According to JoAnne Sweeny, professor of law at the University of Louisville’s Louis D. Brandeis School of Law, the massive monetary damages awarded to the parents who lost children at Sandy Hook Elementary in 2012 as part of a civil suit filed against Infowars founder Alex Jones should serve as a warning to several hosts on the Fox News network.
On Friday a jury added $45.2 million in punitive damages to the $4.1 million already awarded to parents Neil Heslin and Scarlett Lewis for the trauma Jones inflicted upon them by saying the school masacre was faked.
As Sweeny points out, the atmosphere for suing over blatant lies and accusations has changed and those who traffic in disinformation have been put on notice.
According to the legal expert, "This is not only a large blow to Jones, who has already filed for bankruptcy, but to other conspiracy-theory fomenters who fill their audiences’ heads with stories of the deep state, a stolen election and a child-sex ring in the basement of a pizza restaurant," with Sweeny adding, "Jones styles himself as a media broadcaster, and the media has historically been given a lot of latitude in publishing statements that are even partially false. That latitude has helped modern partisan news sites like Newsmax and Breitbart to use their platforms to spread outlandish theories with impunity."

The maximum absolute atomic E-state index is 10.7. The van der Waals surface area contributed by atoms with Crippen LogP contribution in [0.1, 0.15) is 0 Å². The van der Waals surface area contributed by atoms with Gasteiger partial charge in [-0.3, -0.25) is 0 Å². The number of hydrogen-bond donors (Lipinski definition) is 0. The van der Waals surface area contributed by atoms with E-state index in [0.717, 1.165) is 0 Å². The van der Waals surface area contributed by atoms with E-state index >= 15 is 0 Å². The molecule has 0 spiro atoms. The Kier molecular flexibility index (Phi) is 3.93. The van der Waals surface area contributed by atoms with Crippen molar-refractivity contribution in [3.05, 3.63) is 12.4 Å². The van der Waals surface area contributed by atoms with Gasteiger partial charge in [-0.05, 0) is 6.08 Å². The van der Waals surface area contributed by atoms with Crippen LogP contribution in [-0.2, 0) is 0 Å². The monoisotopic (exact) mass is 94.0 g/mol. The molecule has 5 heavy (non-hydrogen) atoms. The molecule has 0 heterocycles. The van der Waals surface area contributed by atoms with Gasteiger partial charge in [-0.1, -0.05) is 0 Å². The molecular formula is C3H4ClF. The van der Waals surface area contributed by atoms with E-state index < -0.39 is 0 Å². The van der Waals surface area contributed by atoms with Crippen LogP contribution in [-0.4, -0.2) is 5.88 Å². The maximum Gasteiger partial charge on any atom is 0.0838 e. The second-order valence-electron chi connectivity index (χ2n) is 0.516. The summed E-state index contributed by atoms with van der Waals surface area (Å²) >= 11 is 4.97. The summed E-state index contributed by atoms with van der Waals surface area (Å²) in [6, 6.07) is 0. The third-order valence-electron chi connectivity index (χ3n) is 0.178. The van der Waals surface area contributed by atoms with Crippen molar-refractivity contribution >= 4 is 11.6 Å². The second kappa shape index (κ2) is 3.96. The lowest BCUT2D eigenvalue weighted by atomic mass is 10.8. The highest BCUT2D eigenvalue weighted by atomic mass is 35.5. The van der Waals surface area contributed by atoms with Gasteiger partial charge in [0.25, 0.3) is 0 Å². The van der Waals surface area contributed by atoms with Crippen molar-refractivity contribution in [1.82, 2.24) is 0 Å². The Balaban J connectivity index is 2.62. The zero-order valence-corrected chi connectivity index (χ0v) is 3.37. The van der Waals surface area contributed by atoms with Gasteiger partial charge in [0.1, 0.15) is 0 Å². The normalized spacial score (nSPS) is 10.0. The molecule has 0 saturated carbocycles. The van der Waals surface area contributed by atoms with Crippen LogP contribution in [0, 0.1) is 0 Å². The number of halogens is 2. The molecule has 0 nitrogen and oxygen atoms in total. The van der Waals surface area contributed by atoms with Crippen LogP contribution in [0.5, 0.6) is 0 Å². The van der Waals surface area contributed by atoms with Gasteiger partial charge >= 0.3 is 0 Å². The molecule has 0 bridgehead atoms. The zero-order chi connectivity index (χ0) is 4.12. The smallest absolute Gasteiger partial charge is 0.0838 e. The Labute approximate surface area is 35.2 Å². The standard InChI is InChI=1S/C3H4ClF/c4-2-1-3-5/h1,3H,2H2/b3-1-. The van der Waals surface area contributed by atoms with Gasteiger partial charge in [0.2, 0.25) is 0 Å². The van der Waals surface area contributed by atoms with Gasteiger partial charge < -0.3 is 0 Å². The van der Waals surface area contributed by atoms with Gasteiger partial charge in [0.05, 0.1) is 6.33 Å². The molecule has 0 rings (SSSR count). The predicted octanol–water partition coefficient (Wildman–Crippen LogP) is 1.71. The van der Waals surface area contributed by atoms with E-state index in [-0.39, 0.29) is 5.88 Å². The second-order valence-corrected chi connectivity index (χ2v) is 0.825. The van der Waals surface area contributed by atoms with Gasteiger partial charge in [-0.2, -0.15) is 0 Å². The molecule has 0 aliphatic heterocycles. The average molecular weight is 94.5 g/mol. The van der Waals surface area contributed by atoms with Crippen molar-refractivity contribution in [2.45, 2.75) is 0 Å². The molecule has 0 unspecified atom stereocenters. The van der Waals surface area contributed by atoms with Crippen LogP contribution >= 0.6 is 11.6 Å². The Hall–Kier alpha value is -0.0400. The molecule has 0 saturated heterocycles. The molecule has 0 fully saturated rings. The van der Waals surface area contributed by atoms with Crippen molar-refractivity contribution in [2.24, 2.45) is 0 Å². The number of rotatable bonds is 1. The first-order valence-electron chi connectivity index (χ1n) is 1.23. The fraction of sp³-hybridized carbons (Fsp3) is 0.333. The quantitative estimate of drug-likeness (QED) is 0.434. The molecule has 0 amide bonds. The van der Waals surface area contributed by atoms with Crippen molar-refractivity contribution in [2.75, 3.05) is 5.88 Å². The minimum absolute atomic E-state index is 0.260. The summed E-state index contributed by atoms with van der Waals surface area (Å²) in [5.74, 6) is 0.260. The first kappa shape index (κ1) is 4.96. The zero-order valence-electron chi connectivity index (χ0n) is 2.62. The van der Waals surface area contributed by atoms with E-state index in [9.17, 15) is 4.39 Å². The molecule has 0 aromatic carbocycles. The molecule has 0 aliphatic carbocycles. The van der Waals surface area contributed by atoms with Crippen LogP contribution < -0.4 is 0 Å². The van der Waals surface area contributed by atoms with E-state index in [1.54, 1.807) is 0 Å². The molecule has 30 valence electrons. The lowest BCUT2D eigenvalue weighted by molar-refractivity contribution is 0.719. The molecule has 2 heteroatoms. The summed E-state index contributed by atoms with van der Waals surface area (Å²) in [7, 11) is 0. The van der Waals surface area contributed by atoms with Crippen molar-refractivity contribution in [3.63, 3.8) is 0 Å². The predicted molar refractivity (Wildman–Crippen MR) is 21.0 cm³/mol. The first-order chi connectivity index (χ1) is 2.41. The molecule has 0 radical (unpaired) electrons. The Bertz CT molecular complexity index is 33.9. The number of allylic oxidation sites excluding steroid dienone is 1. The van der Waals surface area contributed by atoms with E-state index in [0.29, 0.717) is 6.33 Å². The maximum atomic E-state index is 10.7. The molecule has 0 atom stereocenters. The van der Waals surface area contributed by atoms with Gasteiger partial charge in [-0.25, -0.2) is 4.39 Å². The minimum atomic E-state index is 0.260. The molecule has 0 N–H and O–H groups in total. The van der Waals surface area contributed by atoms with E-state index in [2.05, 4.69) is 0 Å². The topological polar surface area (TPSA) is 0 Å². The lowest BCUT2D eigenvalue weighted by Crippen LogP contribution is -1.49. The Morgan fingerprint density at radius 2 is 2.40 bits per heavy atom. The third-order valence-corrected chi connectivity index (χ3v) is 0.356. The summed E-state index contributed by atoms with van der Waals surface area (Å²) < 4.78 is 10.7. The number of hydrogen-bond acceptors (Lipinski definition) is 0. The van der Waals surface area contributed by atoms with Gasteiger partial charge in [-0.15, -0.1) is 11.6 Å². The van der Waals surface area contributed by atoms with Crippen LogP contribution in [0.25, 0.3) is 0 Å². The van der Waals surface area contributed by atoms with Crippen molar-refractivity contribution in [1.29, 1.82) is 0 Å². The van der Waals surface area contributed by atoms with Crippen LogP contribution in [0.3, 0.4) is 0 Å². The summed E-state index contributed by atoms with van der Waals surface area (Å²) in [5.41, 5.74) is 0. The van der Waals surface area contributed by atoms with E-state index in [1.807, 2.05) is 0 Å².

Among those who are already looking at pricey legal repercussions is Fox News in a defamation suit brought by Dominion Voting Systems.
"Fox News is currently being sued for $1.6 billion by Dominion Voting Systems for Fox News’ claim that Dominion voting machines helped to rig the 2020 presidential election. The verdict against Jones should serve as a warning to the network and all the other conspiracy-peddlers out there. Repeating nonsense theories from 4chan or Reddit may not be protected free speech even if you attempt to disguise it as 'questioning known liars in the media," she wrote.
"The size of the verdict validates the strategy of going after conspiracy theorists on grounds of defamation. That’s significant because, though it has been argued that some of Jones’ activity crosses the line into outright criminal incitement, it’s much harder to make a case on that score," she added.
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